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Abstract There is no general consensus or accepted theory for evaluating the ultimate **shear** **capacity** of **reinforced** **concrete** **beams** **without** **web** **reinforcement** as a result the requirements in most of Codes of practice are provided in the form of empirical equations for predicting the **shear** **capacity** of **reinforced** **concrete** **beams**. In this paper, a study is conducted to evaluate the predictive accuracy of 6 empirical equations used in different Code of practice to predict the **shear** **capacity** of **reinforced** **concrete** slender **beams**. Empirical equations used in some Codes are identified to be superior to other equations. In addition, a study was also conducted to assess predictive accuracy of 17 empirical equations proposed in the literature by several researchers to predict the **shear** **capacity** of **reinforced** **concrete** slender **beams**. Among these 17 empirical equations some equations are identified to be superior to the other proposed equations. On the basis of experimental results of **reinforced** **concrete** **beams** having **shear** span to depth ratio a/d ≥2.5, empirical equations are proposed which include basic parameters i.e. **concrete** compressive strength , **shear**

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The effect of small circular opening on the **shear** and flexural and ultimate strength of **beams** were investigated. The main factors of the test are the diameter changes and the opening position. In this study, five **beams** were casted and tested using C20 **concrete** and Fy415 steel. The first beam was solid and was used as control for comparison with other **beams** with an opening. The second beam opened at distance of L/8 by 110mm (0.55D), third beam opened at distance of L/8 by 90mm (0.45D). Beam number four and beam number five had openings at distance L/4 as mentioned above. The tested **beams** were loaded with two concentrated and symmetrical load as simple beam. They conclude that the reduction of ultimate strength increased and cracking patterned as well as the beam failure mode when the opening diameter increased. To increase the ultimate **shear** strength of the beam, they recommended the use of diagonal **reinforcement** and stirrups in top and bottom chords of opening. They also concluded that the most critical opening position to achieve the ultimate strength in **beams** is near the support and that the best opening place in these **beams** is mid span (flexure zone) [18].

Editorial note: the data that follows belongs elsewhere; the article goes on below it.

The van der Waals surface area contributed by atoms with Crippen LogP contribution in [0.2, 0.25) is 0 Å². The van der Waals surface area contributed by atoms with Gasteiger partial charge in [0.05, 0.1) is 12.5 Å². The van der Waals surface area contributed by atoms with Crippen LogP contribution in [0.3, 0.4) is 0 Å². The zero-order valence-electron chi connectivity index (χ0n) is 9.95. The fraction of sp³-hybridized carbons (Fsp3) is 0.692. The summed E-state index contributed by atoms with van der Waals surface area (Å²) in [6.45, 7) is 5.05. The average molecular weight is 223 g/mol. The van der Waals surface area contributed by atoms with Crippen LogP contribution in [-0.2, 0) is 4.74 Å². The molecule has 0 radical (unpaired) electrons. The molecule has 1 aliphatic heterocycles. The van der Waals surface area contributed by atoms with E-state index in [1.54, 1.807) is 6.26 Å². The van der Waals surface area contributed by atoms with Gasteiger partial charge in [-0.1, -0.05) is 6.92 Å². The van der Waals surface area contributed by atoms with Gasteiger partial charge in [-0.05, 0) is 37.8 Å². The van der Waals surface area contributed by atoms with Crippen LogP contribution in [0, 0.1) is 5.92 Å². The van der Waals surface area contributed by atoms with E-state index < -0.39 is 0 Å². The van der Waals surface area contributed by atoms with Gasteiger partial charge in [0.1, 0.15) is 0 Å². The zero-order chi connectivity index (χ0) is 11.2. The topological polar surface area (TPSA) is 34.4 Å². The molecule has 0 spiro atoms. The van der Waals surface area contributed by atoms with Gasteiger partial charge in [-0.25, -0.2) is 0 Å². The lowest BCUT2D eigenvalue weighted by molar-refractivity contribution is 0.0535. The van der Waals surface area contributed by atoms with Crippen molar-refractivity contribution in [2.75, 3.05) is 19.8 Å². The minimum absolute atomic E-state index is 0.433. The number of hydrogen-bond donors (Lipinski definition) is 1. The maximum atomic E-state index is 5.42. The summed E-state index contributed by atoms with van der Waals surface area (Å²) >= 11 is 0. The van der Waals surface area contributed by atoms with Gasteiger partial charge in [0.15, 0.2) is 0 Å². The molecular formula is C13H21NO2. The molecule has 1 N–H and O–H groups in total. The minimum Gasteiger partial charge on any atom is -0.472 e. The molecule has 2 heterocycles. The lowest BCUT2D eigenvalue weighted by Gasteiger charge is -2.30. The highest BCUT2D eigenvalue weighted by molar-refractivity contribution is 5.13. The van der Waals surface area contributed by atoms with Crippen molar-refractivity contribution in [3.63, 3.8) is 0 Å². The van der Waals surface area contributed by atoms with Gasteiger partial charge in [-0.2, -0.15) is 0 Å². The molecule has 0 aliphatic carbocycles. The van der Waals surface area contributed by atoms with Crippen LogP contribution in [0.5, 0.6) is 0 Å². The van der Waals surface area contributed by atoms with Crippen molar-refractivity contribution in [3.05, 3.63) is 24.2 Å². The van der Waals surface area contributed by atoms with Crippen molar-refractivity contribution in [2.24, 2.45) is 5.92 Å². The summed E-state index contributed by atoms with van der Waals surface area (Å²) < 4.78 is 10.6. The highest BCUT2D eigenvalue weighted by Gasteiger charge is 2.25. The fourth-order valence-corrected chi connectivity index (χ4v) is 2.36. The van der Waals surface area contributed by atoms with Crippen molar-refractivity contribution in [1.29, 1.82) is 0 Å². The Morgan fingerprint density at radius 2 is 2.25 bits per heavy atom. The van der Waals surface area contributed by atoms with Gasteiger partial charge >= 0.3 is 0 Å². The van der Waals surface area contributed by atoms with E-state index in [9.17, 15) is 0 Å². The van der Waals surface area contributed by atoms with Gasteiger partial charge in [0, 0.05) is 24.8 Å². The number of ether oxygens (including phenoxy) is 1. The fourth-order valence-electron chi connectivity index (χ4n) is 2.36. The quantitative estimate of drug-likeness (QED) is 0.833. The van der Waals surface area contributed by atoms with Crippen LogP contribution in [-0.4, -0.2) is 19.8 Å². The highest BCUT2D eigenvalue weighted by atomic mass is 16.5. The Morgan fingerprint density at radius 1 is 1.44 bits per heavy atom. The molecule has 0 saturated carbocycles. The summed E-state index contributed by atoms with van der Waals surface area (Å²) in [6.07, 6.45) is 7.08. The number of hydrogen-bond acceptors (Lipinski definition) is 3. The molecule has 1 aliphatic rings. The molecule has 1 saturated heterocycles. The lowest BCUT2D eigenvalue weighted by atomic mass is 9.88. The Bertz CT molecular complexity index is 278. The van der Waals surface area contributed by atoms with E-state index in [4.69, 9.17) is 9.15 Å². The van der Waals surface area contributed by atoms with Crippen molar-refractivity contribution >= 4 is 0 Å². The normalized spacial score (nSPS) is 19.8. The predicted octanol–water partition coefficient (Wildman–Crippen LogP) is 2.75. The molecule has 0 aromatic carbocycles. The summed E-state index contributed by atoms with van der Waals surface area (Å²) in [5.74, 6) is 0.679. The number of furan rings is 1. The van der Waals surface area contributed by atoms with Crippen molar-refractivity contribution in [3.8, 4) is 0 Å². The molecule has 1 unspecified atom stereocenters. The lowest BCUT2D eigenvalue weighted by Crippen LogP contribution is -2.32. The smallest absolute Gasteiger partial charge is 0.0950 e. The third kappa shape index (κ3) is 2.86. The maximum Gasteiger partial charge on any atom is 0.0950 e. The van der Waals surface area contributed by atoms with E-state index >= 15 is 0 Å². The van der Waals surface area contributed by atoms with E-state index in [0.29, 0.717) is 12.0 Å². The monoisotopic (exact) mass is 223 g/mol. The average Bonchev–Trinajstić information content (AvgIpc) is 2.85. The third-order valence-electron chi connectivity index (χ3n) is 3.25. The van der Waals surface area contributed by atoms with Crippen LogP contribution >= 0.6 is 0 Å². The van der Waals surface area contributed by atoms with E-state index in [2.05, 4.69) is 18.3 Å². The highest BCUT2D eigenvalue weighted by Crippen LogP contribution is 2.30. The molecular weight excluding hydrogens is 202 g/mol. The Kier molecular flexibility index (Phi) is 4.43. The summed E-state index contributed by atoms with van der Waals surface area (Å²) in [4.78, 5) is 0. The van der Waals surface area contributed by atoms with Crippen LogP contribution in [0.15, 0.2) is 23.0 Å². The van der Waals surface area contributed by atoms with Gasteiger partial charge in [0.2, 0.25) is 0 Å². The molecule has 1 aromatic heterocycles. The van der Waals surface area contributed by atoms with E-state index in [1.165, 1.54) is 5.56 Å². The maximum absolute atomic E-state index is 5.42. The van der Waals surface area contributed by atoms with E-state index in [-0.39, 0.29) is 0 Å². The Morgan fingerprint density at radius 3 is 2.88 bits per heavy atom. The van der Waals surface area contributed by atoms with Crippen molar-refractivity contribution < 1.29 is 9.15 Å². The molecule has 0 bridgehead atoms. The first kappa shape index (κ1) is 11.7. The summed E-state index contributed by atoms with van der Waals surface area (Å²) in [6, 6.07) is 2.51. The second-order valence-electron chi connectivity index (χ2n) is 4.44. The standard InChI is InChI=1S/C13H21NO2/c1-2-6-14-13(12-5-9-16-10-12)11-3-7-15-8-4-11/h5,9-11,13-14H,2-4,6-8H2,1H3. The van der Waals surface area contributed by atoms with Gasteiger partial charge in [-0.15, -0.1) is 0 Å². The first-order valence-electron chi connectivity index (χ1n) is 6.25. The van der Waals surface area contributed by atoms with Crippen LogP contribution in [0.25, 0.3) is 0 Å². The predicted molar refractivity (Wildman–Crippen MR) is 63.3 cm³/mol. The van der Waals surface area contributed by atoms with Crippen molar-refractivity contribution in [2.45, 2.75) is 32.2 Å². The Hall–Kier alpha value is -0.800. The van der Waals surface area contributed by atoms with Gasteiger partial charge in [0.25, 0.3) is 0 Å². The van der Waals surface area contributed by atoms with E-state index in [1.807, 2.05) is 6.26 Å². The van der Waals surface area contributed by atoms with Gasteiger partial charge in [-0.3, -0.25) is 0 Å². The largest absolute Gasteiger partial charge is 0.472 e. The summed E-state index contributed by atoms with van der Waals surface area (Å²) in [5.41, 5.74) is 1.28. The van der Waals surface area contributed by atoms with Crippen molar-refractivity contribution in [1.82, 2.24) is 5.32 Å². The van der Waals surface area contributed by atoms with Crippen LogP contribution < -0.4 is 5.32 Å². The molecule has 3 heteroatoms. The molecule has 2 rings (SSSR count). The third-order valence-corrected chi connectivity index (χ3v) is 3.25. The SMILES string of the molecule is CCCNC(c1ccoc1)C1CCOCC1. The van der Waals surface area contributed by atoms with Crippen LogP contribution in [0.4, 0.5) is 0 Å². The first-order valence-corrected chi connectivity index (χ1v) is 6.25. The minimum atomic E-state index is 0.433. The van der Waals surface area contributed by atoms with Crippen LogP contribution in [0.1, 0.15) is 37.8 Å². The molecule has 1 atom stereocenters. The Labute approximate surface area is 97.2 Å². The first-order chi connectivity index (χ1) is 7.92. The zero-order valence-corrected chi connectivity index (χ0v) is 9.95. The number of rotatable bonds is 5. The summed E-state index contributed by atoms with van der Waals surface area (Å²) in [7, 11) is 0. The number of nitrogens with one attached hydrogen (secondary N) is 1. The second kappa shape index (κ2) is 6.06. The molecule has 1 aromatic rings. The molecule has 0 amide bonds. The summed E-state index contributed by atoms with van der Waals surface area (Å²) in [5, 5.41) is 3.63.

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and SFRC members are shown in order to clarify the differences. The ratios based on theoretical values calculated by predicted equations showed an approximate uniform consistency while the rates based on the codes calculations a great gap. This is due to the fact that the codes neglect the effect of steel fibres in their equations whereas the predicted equations by investigators were specifically designed for SFRC **beams**. It can be noticeable from 5.6 that the average ratios of the experimental **shear** strengths to the theoretical code values are conservative for all **beams**. All ratios are highly conservative for SFRC **beams** in particular for the reason mentioned previously about ignoring the effect of the presence of steel fibres. ACI and CSA codes slightly underestimated the nominal **shear** strength for all **beams** except NNB sample that showed lower experimental **shear** strength than ACI result for the same beam. ACI and CSA did not consider steel fibres in **beams** in predicting **shear** strength. Therefore, experimental **shear** resitance values of **beams** with steel fibres were noticeably greater than the codes predictions. This is definitely attributed to the higher flexural **capacity** gained by the presence of steel fibres in those **beams**. Those samples in fact failed in flexure **without** even knowing how much **shear** stresses they could resist. That is, the actual **shear** strength of **beams** failed in flexure is highly greater than codes prediction. On the other hand, the underestimation predictions by codes for reference RC **beams** are purposely reduced by codes for safety reasons in order to keep the designed **beams** in the safe side.